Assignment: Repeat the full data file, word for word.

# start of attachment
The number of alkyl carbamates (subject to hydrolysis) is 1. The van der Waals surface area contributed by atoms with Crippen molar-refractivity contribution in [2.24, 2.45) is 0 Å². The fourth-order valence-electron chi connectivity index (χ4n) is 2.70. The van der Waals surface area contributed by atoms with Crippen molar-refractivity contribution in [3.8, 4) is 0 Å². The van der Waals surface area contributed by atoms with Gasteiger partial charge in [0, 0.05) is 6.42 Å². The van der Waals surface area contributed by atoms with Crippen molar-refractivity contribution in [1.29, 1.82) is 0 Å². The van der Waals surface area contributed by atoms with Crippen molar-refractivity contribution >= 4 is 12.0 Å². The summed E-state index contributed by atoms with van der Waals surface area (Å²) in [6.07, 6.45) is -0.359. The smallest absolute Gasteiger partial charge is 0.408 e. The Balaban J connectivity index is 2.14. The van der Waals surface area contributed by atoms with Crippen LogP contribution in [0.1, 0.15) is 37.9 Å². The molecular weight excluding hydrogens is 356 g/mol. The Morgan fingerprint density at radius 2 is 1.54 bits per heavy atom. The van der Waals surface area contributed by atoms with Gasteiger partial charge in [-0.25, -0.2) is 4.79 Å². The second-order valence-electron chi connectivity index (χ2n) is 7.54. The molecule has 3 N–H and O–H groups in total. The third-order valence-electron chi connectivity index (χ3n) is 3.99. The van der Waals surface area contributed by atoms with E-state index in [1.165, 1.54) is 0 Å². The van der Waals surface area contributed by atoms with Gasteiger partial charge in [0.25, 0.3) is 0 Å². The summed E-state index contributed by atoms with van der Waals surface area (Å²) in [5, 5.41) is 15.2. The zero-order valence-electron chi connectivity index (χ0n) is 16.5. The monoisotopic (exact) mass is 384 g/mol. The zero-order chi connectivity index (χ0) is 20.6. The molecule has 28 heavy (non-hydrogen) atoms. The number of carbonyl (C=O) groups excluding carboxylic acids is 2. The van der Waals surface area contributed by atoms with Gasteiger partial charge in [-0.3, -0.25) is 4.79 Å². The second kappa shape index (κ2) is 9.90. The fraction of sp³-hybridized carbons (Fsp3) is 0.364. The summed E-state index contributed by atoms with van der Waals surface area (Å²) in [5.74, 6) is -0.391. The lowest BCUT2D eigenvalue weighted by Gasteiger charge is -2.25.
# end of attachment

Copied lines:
The number of alkyl carbamates (subject to hydrolysis) is 1. The van der Waals surface area contributed by atoms with Crippen molar-refractivity contribution in [2.24, 2.45) is 0 Å². The fourth-order valence-electron chi connectivity index (χ4n) is 2.70. The van der Waals surface area contributed by atoms with Crippen molar-refractivity contribution in [3.8, 4) is 0 Å². The van der Waals surface area contributed by atoms with Gasteiger partial charge in [0, 0.05) is 6.42 Å². The van der Waals surface area contributed by atoms with Crippen molar-refractivity contribution in [1.29, 1.82) is 0 Å². The van der Waals surface area contributed by atoms with Crippen molar-refractivity contribution >= 4 is 12.0 Å². The summed E-state index contributed by atoms with van der Waals surface area (Å²) in [6.07, 6.45) is -0.359. The smallest absolute Gasteiger partial charge is 0.408 e. The Balaban J connectivity index is 2.14. The van der Waals surface area contributed by atoms with Crippen LogP contribution in [0.1, 0.15) is 37.9 Å². The molecular weight excluding hydrogens is 356 g/mol. The Morgan fingerprint density at radius 2 is 1.54 bits per heavy atom. The van der Waals surface area contributed by atoms with Gasteiger partial charge in [-0.25, -0.2) is 4.79 Å². The second-order valence-electron chi connectivity index (χ2n) is 7.54. The molecule has 3 N–H and O–H groups in total. The third-order valence-electron chi connectivity index (χ3n) is 3.99. The van der Waals surface area contributed by atoms with E-state index in [1.165, 1.54) is 0 Å². The van der Waals surface area contributed by atoms with Gasteiger partial charge in [0.25, 0.3) is 0 Å². The summed E-state index contributed by atoms with van der Waals surface area (Å²) in [5, 5.41) is 15.2. The zero-order valence-electron chi connectivity index (χ0n) is 16.5. The monoisotopic (exact) mass is 384 g/mol. The zero-order chi connectivity index (χ0) is 20.6. The molecule has 28 heavy (non-hydrogen) atoms. The number of carbonyl (C=O) groups excluding carboxylic acids is 2. The van der Waals surface area contributed by atoms with Gasteiger partial charge in [-0.3, -0.25) is 4.79 Å². The second kappa shape index (κ2) is 9.90. The fraction of sp³-hybridized carbons (Fsp3) is 0.364. The summed E-state index contributed by atoms with van der Waals surface area (Å²) in [5.74, 6) is -0.391. The lowest BCUT2D eigenvalue weighted by Gasteiger charge is -2.25.